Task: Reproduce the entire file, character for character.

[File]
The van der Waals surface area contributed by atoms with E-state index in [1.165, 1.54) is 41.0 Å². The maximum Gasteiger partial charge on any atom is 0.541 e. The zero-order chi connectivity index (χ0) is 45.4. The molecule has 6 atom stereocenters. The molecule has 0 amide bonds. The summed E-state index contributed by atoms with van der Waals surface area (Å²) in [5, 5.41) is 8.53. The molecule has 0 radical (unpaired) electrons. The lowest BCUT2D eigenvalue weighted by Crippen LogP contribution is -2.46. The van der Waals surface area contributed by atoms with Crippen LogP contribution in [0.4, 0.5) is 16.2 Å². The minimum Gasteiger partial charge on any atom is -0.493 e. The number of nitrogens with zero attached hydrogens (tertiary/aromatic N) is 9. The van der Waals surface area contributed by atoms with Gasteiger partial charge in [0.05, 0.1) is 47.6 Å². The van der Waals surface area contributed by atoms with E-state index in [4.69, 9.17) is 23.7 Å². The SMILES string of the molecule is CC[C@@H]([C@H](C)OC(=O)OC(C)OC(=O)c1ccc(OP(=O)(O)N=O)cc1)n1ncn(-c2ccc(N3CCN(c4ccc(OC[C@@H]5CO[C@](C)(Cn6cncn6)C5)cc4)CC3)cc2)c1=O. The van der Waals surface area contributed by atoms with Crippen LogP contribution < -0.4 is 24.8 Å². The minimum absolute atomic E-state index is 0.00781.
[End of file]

The van der Waals surface area contributed by atoms with E-state index in [1.165, 1.54) is 41.0 Å². The maximum Gasteiger partial charge on any atom is 0.541 e. The zero-order chi connectivity index (χ0) is 45.4. The molecule has 6 atom stereocenters. The molecule has 0 amide bonds. The summed E-state index contributed by atoms with van der Waals surface area (Å²) in [5, 5.41) is 8.53. The molecule has 0 radical (unpaired) electrons. The lowest BCUT2D eigenvalue weighted by Crippen LogP contribution is -2.46. The van der Waals surface area contributed by atoms with Crippen LogP contribution in [0.4, 0.5) is 16.2 Å². The minimum Gasteiger partial charge on any atom is -0.493 e. The number of nitrogens with zero attached hydrogens (tertiary/aromatic N) is 9. The van der Waals surface area contributed by atoms with Gasteiger partial charge in [0.05, 0.1) is 47.6 Å². The van der Waals surface area contributed by atoms with E-state index in [4.69, 9.17) is 23.7 Å². The SMILES string of the molecule is CC[C@@H]([C@H](C)OC(=O)OC(C)OC(=O)c1ccc(OP(=O)(O)N=O)cc1)n1ncn(-c2ccc(N3CCN(c4ccc(OC[C@@H]5CO[C@](C)(Cn6cncn6)C5)cc4)CC3)cc2)c1=O. The van der Waals surface area contributed by atoms with Crippen LogP contribution < -0.4 is 24.8 Å². The minimum absolute atomic E-state index is 0.00781.